All experiments were approved by our institutional ethical committee and conducted in compliance with the Declaration of Helsinki. Each participant provided a signed informed consent statement.

Demographic data

Age- and sex-matched samples were collected from 77 patients with T2DM (39 males and 38 females) and 27 healthy individuals (14 males and 13 females). The median ages of the patients and control subjects were 63.3 ± 6.7 years and 65.7 ± 7.6 years, respectively (p = 0.135). The diagnoses of the 77 diabetic patients were NDR (n = 25), NPDR (n = 26), and PDR (n = 26). The male to female ratios and mean ages (± SD) of NDR, NPDR, and PDR patients were 13:12 and 63.3 ± 7.0 years, 14:12 and 62.0 ± 6.2 years, and 12:14 and 64.7 ± 6.8 years, respectively.

Specimen collection

Twelve mL of whole blood was collected from each subject in a test tube with lithium heparin (Vacutainer; BD Biosciences, San Jose, CA) for quantification of protein and mRNAs, and venous blood was drawn to measure fasting plasma glucose (FPG) and glycated hemoglobin.

Isolation of PBMCs

Isolation of PBMCs from heparinized venous blood was performed using Ficoll-Hypaque density gradient centrifugation. PBMCs were incubated with lipopolysaccharide (100 ng/ml; Sigma-Aldrich Corp.,St Louis, MO) for 4 h, followed by incubation in RPMI 1640 medium with 1 mM ATP for another 15 min.

Collection of vitreous fluid

Using pars plana vitrectomy, 0.5 ml of undiluted vitreous fluid was obtained from each participant. Samples were stored at −80° C until analysis.

Quantitative real-time PCR

Total RNA was extracted from the PBMCs by the Trizol method and reverse-transcribed using the Qiagen QuantiFast SYBR Green PCR Kit on BioRad LightCycler CFX96 (Hercules, CA). The primers for human genes were designed according to the PrimerBank public database [15,16]. The following primers were used: SIRT6 sense: 5′-GCTGGAGCCCAAGGAGGAATCT- 3′, antisense: 5′-AGCCTCACCTCTGGACAACACA −3′ [15]; NMNAT2 sense: 5′- CCGCAATTGAAGGATGTTG-3′, antisense: 5′- CTCTGGCTCTTGGGATTCTG −3′; and β-actin sense: 5′-GGA CTT CGA GCA AGA GAT GG-3′, antisense: 5′-AGC ACT GTG TTG GCG TAC AG-3′. β-actin was included as a reference gene. Each assay was conducted in triplicate. The amplified products were resolved on agarose gel electrophoresis. Primer specificity was evaluated by melting curve analysis, and the 2-ΔΔCt method was employed to measure relative mRNA expression levels.

Western blot analysis

Total protein was isolated from the PBMCs. Protein extract (60 μg) was resolved on 12% SDS–PAGE and then electroblotted to a PVDF membrane. The blot was detected with anti-SIRT6 or anti-NMNAT2 antibodies (Abcam, Cambridge, UK). The target protein was visualized with the Pierce SuperSignal West Pico Substrate Kit. ImageJ software was employed to determine the protein band intensity relative to β-Actin.


The levels of IL-1β, IL-6, and TNF-α in the vitreous fluid samples were determined with an ELISA kit (Sen-Xiong Company). Each sample, along with the standard, was measured three times. Background subtraction was applied to determine OD450, and a standard curve was made.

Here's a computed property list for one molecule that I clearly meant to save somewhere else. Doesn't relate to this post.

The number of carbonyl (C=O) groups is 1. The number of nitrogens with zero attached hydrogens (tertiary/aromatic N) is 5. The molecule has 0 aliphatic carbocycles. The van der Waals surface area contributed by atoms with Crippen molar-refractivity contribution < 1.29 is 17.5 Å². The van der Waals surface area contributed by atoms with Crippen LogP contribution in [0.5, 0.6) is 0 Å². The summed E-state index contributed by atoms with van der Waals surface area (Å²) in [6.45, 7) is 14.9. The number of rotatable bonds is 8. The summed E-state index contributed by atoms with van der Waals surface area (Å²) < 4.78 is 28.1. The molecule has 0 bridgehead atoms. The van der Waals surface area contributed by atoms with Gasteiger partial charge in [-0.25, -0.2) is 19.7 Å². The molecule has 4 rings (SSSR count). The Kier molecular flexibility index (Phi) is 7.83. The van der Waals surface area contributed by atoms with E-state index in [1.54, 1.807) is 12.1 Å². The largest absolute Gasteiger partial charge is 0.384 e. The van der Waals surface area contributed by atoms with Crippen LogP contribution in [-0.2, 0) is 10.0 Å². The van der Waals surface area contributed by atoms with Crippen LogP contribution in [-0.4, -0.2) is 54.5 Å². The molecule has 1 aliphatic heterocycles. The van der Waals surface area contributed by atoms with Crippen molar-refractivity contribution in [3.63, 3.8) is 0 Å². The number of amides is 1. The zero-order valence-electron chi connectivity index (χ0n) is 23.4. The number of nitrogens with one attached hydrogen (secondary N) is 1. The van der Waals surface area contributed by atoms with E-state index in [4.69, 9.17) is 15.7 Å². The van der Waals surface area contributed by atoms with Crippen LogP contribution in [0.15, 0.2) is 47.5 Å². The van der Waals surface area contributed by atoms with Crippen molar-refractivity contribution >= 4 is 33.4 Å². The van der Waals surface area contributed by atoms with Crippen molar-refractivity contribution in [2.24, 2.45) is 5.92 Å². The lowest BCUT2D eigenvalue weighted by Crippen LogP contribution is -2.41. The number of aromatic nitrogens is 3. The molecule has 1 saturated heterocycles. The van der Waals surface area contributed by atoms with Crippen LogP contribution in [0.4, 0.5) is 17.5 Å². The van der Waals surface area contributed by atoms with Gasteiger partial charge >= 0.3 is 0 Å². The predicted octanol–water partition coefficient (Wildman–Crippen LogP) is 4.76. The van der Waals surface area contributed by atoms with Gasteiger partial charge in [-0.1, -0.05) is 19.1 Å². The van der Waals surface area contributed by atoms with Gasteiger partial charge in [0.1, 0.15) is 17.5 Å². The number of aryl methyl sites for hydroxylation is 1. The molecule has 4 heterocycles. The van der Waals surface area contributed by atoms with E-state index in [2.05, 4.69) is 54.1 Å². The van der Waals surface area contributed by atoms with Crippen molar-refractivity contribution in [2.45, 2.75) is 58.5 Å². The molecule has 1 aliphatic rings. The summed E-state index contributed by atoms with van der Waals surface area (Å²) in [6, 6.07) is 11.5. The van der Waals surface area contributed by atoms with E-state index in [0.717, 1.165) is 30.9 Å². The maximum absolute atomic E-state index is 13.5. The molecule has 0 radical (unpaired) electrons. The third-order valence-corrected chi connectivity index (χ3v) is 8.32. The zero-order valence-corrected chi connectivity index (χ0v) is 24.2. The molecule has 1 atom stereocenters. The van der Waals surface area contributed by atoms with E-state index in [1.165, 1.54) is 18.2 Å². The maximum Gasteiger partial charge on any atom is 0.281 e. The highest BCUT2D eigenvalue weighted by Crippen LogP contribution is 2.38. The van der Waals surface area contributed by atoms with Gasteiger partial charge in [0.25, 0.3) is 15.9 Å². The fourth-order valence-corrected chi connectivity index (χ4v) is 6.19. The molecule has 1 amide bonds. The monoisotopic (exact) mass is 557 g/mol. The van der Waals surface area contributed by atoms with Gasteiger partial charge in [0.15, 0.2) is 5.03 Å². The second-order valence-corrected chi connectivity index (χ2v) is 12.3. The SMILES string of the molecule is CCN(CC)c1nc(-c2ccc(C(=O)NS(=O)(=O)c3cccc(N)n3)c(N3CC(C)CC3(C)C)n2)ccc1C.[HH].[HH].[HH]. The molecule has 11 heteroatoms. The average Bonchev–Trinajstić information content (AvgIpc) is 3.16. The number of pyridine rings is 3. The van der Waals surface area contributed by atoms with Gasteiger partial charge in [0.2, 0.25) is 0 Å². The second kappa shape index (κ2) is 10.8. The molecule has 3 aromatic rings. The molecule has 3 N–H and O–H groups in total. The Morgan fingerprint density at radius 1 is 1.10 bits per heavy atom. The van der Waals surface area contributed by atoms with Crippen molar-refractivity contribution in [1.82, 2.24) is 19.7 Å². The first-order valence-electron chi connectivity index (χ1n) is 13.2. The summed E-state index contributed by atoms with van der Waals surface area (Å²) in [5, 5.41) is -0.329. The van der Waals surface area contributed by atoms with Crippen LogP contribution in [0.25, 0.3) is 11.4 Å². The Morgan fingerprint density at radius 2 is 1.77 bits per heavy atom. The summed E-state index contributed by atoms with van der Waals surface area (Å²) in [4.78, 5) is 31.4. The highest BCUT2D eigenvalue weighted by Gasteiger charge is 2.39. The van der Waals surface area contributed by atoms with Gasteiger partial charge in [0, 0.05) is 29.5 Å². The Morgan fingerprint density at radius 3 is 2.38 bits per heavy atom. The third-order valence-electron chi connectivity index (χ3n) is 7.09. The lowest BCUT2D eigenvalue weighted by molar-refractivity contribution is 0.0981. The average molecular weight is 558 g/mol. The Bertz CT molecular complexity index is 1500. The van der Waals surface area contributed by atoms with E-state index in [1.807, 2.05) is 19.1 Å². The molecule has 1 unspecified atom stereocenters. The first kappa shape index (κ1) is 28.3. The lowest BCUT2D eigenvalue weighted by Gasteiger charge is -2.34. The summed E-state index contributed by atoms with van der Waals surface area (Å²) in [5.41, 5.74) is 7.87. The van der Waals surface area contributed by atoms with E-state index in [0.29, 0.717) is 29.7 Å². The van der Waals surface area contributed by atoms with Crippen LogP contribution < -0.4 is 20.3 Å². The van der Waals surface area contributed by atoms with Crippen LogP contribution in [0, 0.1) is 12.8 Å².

Surgical removal of fibrovascular membranes (FVMs) was performed on 26 PDR patients, and epiretinal membranes (ERMs) were resected from 27 control subjects. There were no significant differences in age among the groups (Table 1). At the same time, retinas from mice and cadaver eyes served as positive controls (Appendix 1).

Surgically resected FVMs and idiopathic ERMs (3-μm thickness) were subjected to fixation with 4% paraformaldehyde, followed by paraffin embedding. Thereafter, the samples were deparaffinized and exposed to 3% H2O2 in methanol for 15 min to inhibit endogenous peroxidase activity. After being blocked in blocking solution for 10 min, the sections were incubated with polyclonal antibodies for SIRT6 (1:150; Abcam, Cambridge, USA) or NMNAT2 (1:100; Santa Cruz Biotechnology, Inc., Santa Cruz, CA) for 30 min, followed by incubation with HRP polymer (Thermo Scientific, Santa Cruz, CA) for 30 min at room temperature. Signal detection was performed using the AEC chromogen system (Thermo Scientific). Reactions were developed with diaminobenzidine (DAB), followed by hematoxylin counterstaining. Negative controls were isotype-matched. Images were captured by an Olympus BX60 microscope and analyzed with the use of Image Pro Plus 4.5 software (Media Cybertics). The H-score was used to evaluate the intensity of each signal.


Statistical analyses were performed using SPSS version 19.0. Differences between the patients and control subjects were examined using multivariate ANCOVA (MANCOVA) or the nonparametric Kruskal–Wallis test based on assumptions of normality and homogeneity of variance. Mann–Whitney U tests or Student’s t tests were performed to determine variations among all groups. The study parameters were compared using Spearman’s correlation analysis. GraphPad Prism version 5 was used to draw graphs. A p value of less than 0.05 indicated significant difference.